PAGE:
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How far will the Fish Go?


dr marlin
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As far as pitching and defense takes them. Pitching should be better for 2009 with a whole season of JJ and Anibal hopefully the starters eat some some innings so the pen doesn't fall apart in August. With a defensive upgrade at 1b with the eventual loss of Jake and having Maybin in CF all year the play in the field will get better. Its too early in the offseason totell which free agents end up where, but I see the Marlins finishing with a winning record.

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I think the keys to success for the Marlins next year is the following: if Uggla is traded, how will Coghlan replace him, and will Andrew Miller be a consistent pitcher next year if he replaces Olsen, which he most likely will. If Coghlan and Miller play great if they are a part of the team next year, then I think we would be frontrunners to take the division.

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I think the keys to success for the Marlins next year is the following: if Uggla is traded, how will Coghlan replace him, and will Andrew Miller be a consistent pitcher next year if he replaces Olsen, which he most likely will. If Coghlan and Miller play great if they are a part of the team next year, then I think we would be frontrunners to take the division.

 

 

Also...will we have some luck with the pen, as the Phillies & Rays have had this year?

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I think the keys to success for the Marlins next year is the following: if Uggla is traded, how will Coghlan replace him, and will Andrew Miller be a consistent pitcher next year if he replaces Olsen, which he most likely will. If Coghlan and Miller play great if they are a part of the team next year, then I think we would be frontrunners to take the division.

 

 

Also think about McPhearson and Gaby panning out, If Maybin can Continue success and Can the Bullpen hold leads and shutdown offenses in the Late Innings

To me a Real big thing Next Season will be Jeremy Hermida.

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Erick, if Ryan Tucker or Matt Lindstrom can become a solid closer, and maybe if we retain another lefty reliever in free agency (or just resign Rhodes) then I think that we will have a solid bullpen. After all, a bullpen basically needs a good closer to be an established bullpen. Look at the Mutts, ever sense they lost Wagner, their bullpen exploded. And the Brewers had no closer, period, making the entire bullpen change, thus making one of their strengths a weakness. So if Tucker or Lindstrom can become a good closer (and they have what it takes, they just need to put it together) then our bullpen should be a strong one.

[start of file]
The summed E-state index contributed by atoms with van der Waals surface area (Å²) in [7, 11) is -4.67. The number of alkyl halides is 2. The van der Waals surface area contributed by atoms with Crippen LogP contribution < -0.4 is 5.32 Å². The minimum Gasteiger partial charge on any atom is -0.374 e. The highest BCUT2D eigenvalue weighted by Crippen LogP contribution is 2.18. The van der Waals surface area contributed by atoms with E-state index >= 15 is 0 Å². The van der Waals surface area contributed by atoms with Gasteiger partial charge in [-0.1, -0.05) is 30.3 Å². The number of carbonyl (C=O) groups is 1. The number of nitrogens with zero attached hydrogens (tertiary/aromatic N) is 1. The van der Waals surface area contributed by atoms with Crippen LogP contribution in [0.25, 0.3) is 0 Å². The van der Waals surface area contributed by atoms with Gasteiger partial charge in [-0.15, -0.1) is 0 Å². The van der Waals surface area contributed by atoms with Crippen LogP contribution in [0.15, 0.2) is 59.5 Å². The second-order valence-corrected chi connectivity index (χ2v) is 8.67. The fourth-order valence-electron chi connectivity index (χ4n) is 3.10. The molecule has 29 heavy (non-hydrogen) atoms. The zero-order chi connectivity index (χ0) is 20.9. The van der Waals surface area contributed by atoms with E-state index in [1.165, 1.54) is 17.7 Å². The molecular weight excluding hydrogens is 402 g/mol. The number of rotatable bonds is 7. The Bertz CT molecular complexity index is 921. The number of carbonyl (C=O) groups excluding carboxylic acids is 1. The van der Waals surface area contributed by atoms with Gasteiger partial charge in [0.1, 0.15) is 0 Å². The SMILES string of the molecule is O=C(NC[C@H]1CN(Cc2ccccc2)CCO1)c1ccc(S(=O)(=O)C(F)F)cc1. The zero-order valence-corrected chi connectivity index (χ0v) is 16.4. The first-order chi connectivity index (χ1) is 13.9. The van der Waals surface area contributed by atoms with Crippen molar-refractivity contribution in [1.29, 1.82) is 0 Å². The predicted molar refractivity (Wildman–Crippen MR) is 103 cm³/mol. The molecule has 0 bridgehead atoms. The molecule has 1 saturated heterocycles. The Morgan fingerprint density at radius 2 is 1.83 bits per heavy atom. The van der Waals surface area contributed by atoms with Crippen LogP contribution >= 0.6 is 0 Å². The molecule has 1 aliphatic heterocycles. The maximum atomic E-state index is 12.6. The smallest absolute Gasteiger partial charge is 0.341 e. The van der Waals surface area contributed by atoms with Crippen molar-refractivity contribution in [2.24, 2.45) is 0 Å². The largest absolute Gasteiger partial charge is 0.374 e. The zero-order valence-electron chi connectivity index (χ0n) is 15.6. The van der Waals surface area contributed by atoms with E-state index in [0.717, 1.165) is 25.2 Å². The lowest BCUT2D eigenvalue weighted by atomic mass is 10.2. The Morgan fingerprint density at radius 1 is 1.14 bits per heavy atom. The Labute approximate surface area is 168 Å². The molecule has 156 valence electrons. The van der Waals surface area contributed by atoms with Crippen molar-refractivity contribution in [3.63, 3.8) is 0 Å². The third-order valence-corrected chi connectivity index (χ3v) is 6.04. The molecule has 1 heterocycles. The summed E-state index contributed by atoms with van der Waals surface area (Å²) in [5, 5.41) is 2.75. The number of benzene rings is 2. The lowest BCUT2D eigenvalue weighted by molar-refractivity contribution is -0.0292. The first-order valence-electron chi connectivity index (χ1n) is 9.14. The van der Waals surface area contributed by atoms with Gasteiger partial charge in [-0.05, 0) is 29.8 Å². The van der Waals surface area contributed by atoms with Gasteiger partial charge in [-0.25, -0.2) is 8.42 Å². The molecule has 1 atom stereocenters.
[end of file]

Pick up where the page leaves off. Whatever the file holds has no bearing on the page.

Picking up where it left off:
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Erick, if Ryan Tucker or Matt Lindstrom can become a solid closer, and maybe if we retain another lefty reliever in free agency (or just resign Rhodes) then I think that we will have a solid bullpen. After all, a bullpen basically needs a good closer to be an established bullpen. Look at the Mutts, ever sense they lost Wagner, their bullpen exploded. And the Brewers had no closer, period, making the entire bullpen change, thus making one of their strengths a weakness. So if Tucker or Lindstrom can become a good closer (and they have what it takes, they just need to put it together) then our bullpen should be a strong one.

 

 

But thats 2 out of maybe 6 or 7

we need more then That

If Joe No Resigns (which he shoud for 800k) then thats 3

then Tankersly is questionable but he's gonna be back.

Then who else Maybe the 1 or 2 guts we get in the Olsen Jacobs or Uggla treade but its really up to the FO to get the job done

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Erick, if Ryan Tucker or Matt Lindstrom can become a solid closer, and maybe if we retain another lefty reliever in free agency (or just resign Rhodes) then I think that we will have a solid bullpen. After all, a bullpen basically needs a good closer to be an established bullpen. Look at the Mutts, ever sense they lost Wagner, their bullpen exploded. And the Brewers had no closer, period, making the entire bullpen change, thus making one of their strengths a weakness. So if Tucker or Lindstrom can become a good closer (and they have what it takes, they just need to put it together) then our bullpen should be a strong one.

 

The Mets bullpen sucked with/without Wagner.

You need solid middle relief, as well.

 

The thing with relievers is that you never know. They rise and fall every year. Just look at the Rays.

 

I believe in the guys we have...however, as you said, it's still an "if" which = question mark, to open the season.

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Erick, if Ryan Tucker or Matt Lindstrom can become a solid closer, and maybe if we retain another lefty reliever in free agency (or just resign Rhodes) then I think that we will have a solid bullpen. After all, a bullpen basically needs a good closer to be an established bullpen. Look at the Mutts, ever sense they lost Wagner, their bullpen exploded. And the Brewers had no closer, period, making the entire bullpen change, thus making one of their strengths a weakness. So if Tucker or Lindstrom can become a good closer (and they have what it takes, they just need to put it together) then our bullpen should be a strong one.